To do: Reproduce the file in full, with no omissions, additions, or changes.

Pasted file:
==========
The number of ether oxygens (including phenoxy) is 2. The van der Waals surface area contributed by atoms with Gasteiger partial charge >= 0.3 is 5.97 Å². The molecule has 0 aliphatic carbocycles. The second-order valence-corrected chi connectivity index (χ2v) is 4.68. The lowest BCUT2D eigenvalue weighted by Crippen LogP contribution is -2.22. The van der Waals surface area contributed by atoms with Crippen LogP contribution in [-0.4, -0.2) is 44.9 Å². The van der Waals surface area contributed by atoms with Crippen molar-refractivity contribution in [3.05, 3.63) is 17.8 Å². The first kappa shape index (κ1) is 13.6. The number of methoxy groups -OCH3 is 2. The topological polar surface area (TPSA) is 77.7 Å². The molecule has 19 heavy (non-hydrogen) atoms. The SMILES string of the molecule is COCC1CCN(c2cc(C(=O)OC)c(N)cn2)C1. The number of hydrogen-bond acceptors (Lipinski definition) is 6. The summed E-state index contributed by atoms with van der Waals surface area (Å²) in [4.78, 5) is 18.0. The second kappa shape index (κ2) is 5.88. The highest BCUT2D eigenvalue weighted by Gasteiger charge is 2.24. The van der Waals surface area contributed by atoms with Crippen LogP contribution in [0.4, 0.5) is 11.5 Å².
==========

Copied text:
The number of ether oxygens (including phenoxy) is 2. The van der Waals surface area contributed by atoms with Gasteiger partial charge >= 0.3 is 5.97 Å². The molecule has 0 aliphatic carbocycles. The second-order valence-corrected chi connectivity index (χ2v) is 4.68. The lowest BCUT2D eigenvalue weighted by Crippen LogP contribution is -2.22. The van der Waals surface area contributed by atoms with Crippen LogP contribution in [-0.4, -0.2) is 44.9 Å². The van der Waals surface area contributed by atoms with Crippen molar-refractivity contribution in [3.05, 3.63) is 17.8 Å². The first kappa shape index (κ1) is 13.6. The number of methoxy groups -OCH3 is 2. The topological polar surface area (TPSA) is 77.7 Å². The molecule has 19 heavy (non-hydrogen) atoms. The SMILES string of the molecule is COCC1CCN(c2cc(C(=O)OC)c(N)cn2)C1. The number of hydrogen-bond acceptors (Lipinski definition) is 6. The summed E-state index contributed by atoms with van der Waals surface area (Å²) in [4.78, 5) is 18.0. The second kappa shape index (κ2) is 5.88. The highest BCUT2D eigenvalue weighted by Gasteiger charge is 2.24. The van der Waals surface area contributed by atoms with Crippen LogP contribution in [0.4, 0.5) is 11.5 Å².